‘Putlocker’ Loses Domain Name Following Court Order (Update)

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Putlockers.ch, one of the most-used video streaming services among pirates, has lost its domain name. The site's registrar EuroDNS was ordered to suspend the domain name following a decision from a Luxembourg court, in favor of an entertainment industry group.

putlockerisWith dozens of millions of monthly views, Putlocker.is is the go-to video streaming site for many people.

Up until last weekend, the site was ranked the 252nd most-visited website on the Internet and it’s particularly popular in the United States, Canada, Australia and South Africa.

As one of the largest ‘pirate sites’ on the Internet, Putlocker is a thorn in the side of rightsholders. It’s also on the radar of the US Government after the Office of the US Trade Representative put it on its annual list of “notorious markets,” but actually cited an incorrect domain.

This week another domain issue cropped up for the site. After its Putlocker.is domain name wen’t dark late last year, the site’s recent Putlockers.ch fallback is now gone as well.

Users who try to access the site will see that it no longer loads. A Whois search reveals that the domain has been taken over by the registrar EuroDNS, who’ve pointed it to a blackhole.

Putlockers.ch now owned by EuroDNS
TorrentFreak reached out to EuroDNS Chief Legal Officer Luc Seufer who informed us that they were required to take this drastic measure following an order from the Tribunal d’arrondissement de Luxembourg.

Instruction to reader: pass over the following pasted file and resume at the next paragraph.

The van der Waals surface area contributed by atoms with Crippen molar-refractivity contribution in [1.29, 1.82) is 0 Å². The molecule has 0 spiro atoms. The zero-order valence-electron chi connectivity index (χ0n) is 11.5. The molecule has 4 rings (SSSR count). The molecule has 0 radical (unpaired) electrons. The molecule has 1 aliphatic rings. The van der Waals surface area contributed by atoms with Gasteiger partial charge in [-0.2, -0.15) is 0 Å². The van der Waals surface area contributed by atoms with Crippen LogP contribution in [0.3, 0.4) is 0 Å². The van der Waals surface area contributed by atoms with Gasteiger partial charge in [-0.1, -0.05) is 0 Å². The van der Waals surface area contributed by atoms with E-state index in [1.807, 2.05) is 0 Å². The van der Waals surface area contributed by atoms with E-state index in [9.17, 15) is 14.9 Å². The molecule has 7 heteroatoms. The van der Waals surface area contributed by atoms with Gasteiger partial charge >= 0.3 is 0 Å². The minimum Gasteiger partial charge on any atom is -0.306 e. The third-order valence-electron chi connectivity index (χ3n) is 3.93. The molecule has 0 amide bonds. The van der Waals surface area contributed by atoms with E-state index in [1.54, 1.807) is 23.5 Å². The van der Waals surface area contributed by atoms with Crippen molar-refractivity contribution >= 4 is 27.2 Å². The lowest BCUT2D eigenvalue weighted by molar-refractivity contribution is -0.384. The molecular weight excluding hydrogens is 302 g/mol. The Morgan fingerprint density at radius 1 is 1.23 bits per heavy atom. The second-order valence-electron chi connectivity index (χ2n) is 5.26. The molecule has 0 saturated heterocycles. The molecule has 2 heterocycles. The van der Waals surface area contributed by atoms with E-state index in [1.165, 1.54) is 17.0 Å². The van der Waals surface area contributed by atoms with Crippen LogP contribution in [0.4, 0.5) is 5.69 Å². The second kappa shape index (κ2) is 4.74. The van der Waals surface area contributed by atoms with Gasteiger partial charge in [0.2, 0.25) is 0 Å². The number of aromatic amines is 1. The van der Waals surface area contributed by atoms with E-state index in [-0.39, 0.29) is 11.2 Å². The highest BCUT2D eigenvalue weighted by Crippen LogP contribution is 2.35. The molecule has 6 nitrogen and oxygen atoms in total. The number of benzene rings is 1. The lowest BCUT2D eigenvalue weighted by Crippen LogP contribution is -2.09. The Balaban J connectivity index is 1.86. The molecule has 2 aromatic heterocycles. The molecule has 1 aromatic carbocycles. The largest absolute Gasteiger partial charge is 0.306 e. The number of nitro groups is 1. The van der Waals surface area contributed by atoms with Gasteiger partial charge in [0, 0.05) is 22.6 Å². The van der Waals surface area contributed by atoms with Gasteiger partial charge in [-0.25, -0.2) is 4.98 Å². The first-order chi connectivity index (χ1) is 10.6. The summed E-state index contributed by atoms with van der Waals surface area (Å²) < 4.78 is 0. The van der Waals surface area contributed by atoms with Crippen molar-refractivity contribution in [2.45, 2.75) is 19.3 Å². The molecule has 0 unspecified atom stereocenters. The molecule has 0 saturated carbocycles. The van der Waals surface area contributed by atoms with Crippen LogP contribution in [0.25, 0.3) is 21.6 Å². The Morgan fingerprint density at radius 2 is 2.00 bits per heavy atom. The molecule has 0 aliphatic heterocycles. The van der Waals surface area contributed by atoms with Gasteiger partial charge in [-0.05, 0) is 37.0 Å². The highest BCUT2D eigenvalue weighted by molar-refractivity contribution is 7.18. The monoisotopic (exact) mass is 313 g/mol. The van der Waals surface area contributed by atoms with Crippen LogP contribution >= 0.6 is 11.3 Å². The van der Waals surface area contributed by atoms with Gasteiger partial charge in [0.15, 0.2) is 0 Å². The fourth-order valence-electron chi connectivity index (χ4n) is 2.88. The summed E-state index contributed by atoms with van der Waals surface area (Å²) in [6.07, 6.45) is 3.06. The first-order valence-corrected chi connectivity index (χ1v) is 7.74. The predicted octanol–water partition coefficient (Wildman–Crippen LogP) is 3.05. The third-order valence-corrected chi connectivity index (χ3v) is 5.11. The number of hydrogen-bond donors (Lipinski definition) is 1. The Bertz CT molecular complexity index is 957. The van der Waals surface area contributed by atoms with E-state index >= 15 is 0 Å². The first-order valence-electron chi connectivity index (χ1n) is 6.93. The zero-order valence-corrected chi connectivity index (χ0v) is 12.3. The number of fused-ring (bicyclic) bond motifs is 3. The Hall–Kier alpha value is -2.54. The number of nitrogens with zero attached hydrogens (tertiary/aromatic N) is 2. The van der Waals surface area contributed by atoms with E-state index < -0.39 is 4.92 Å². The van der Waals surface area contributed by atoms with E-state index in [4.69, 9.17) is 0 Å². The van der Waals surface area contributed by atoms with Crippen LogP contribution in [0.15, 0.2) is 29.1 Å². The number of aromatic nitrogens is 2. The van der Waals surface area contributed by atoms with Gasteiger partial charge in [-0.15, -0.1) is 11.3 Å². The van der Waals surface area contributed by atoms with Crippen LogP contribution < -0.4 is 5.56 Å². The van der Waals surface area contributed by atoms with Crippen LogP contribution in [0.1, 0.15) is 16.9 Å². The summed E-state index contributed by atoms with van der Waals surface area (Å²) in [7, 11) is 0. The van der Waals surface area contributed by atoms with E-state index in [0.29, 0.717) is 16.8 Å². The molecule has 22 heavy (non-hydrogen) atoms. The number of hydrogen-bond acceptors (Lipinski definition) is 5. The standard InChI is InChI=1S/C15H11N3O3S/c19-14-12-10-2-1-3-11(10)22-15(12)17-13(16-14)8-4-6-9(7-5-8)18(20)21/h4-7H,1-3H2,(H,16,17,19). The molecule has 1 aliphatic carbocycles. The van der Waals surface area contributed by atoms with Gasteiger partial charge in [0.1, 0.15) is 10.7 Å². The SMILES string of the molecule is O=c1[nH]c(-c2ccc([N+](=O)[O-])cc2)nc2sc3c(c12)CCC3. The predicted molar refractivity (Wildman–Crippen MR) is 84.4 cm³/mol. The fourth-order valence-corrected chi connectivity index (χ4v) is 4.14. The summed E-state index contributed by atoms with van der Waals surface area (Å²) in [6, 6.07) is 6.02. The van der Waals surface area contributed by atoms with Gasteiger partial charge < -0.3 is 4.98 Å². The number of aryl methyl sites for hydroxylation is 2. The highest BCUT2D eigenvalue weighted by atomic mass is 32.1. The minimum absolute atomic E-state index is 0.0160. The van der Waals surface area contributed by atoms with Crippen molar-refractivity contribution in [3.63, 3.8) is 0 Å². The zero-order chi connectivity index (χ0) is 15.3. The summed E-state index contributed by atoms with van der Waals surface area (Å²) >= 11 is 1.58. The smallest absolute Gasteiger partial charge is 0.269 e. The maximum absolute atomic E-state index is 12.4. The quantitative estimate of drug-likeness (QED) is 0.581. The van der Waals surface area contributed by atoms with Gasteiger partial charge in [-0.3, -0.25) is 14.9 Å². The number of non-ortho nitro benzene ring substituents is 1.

The court rendered a decision in favor of the Belgian Entertainment Association last week, which required the registrar to suspend the domain. To avoid the Putlocker operator from taking it to another registrar, EuroDNS is now listed as the owner.

“The owner modification was the sole means we had at our disposal to comply with the decision which requires that EuroDNS prevent any ‘reactivation’ of this domain name until its expiration date,” Seufer informs us.

“Our customer has been duly notified and provided with a copy of the decision,” he adds.

The Putlocker team has yet to comment on the issue. The site’s official Facebook page hasn’t been updated since the downtime, despite a barrage of questions from users. The most recent message is from last week, referring to an earlier ‘attack.’

At the time the site also warned not to trust various copycats, which ironically are widely promoted elsewhere on the Facebook page now.

To find out more about the nature of the blocking order and other potential targets we contacted the Belgian Entertainment Association. However, at the time of publication, we have yet to receive a reply.

Update: The old Putlocker.is domain now appears to be back in action. Since a few months this has been registered to the same person who also registered Putlockers.ch. This is the “new” owner who took over the .is domain late last year, after the first troubles started. We’re not sure whether the site is still run by the old team or not.

Update: The court order in question also targets several other domain names, including Megashare and Solarmovie.


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